Home > Journals > Minerva Anestesiologica > Past Issues > Minerva Anestesiologica 2015 August;81(8) > Minerva Anestesiologica 2015 August;81(8):894-900



Publishing options
To subscribe PROMO
Submit an article
Recommend to your librarian


Cite this article as


EXPERT OPINION   Free accessfree

Minerva Anestesiologica 2015 August;81(8):894-900


language: English

OPRM1 receptor as new biomarker to help the prediction of post mastectomy pain and recurrence in breast cancer

De Gregori M. 1, 2, Diatchenko L. 2, 3, Belfer I. 2, 4, Allegri M. 2, 5, 6

1 Pain Therapy Service, Fondazione IRCCS Policlinico San Matteo, Pavia, Italy; 2 SIMPAR (Study in Multidisciplinary Pain Research) group, Rome, Italy; 3 McGill University, Montréal, Canada; 4 Department of Anesthesiology, University of Pittsburgh, Pittsburgh, PA, USA; 5 Department of Surgical Sciences, University of Parma, Parma, Italy; 6 Anesthesia, Intensive care and Pain Service, Azienda Ospedaliero-Universitaria di Parma, Parma, Italy


Breast cancer is the most common type of cancer among women worldwide. Short-term postsurgical recovery is complicated by many factors, including imbalanced inflammatory and immune response, acute pain associated with functional impairment, and chronic postmastectomy pain (CPMP), developed by about 25-60% of patients. Opioids, most common drugs used for treatment of cancer pain, are immunosuppressive, and therefore, they might directly and/or indirectly influence long-term cancer recurrence. Moreover, they also produce endocrinopathy, which consists primarily of hypothalamic-pituitary-gonadal axis or hypothalamic-pituitary-adrenal axis dysfunction. The interindividual variability in both CPMP and opioid response is believed to be largely underlined by genetic variability in the gene locus for μ-opioid receptor (OPRM1) that modulates opioid pharmacodynamics. For this reason, OPRM1 genotype may play a key role both in short-term postmastectomy outcome and in long-term follow-up, becoming a new biomarker for breast cancer recurrence in patients suffering from chronic postmastectomy pain managed by opioid therapy. Hence OPRM1 might be used in near future to customize the opioid therapy, avoiding not only opioid side effects but also the disease progression. In this review we evaluate the literature state of the art on this topic and possible steps towards obtaining the safest individualized postmastectomy analgesic therapy. Therefore, a personalized pain treatment strategy might be useful to both manage pain and control cancer disease progression.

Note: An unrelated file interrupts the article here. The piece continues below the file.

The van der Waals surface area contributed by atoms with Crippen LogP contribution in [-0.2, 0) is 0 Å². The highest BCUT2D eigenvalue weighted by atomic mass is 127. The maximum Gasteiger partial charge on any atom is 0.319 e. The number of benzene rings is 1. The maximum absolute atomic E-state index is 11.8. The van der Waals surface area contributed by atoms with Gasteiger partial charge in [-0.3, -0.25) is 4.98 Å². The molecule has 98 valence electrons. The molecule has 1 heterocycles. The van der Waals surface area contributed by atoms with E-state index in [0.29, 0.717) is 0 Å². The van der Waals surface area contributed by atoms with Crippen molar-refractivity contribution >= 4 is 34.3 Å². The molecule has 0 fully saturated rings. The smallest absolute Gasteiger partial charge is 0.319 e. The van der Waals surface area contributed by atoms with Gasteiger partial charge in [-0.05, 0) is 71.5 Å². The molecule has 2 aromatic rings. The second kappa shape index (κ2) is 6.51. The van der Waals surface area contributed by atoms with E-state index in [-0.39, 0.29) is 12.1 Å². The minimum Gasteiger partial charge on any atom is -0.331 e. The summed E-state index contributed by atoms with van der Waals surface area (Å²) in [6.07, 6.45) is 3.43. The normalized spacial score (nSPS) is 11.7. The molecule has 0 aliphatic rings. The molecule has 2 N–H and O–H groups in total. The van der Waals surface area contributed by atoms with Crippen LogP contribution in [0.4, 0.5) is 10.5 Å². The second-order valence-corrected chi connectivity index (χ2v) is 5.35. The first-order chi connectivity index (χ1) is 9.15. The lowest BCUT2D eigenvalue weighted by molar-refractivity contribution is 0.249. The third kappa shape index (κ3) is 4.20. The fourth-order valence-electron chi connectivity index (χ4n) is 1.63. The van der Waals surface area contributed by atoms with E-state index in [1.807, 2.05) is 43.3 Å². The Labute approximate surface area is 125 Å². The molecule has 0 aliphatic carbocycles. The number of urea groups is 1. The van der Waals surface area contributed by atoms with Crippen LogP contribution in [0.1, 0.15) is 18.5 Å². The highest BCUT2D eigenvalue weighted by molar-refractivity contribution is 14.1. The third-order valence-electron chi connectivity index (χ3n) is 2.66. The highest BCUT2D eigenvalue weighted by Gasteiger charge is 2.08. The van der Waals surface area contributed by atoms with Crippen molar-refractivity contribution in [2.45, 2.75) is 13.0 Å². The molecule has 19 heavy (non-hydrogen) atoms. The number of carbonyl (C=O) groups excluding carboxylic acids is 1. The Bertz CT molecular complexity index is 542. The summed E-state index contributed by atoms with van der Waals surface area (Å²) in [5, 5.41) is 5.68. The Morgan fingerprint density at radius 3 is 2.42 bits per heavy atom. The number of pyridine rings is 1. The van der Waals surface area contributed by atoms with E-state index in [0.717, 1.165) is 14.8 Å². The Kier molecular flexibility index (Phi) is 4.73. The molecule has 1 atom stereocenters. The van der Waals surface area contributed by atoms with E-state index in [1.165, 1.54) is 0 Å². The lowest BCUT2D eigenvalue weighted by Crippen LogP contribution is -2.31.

top of page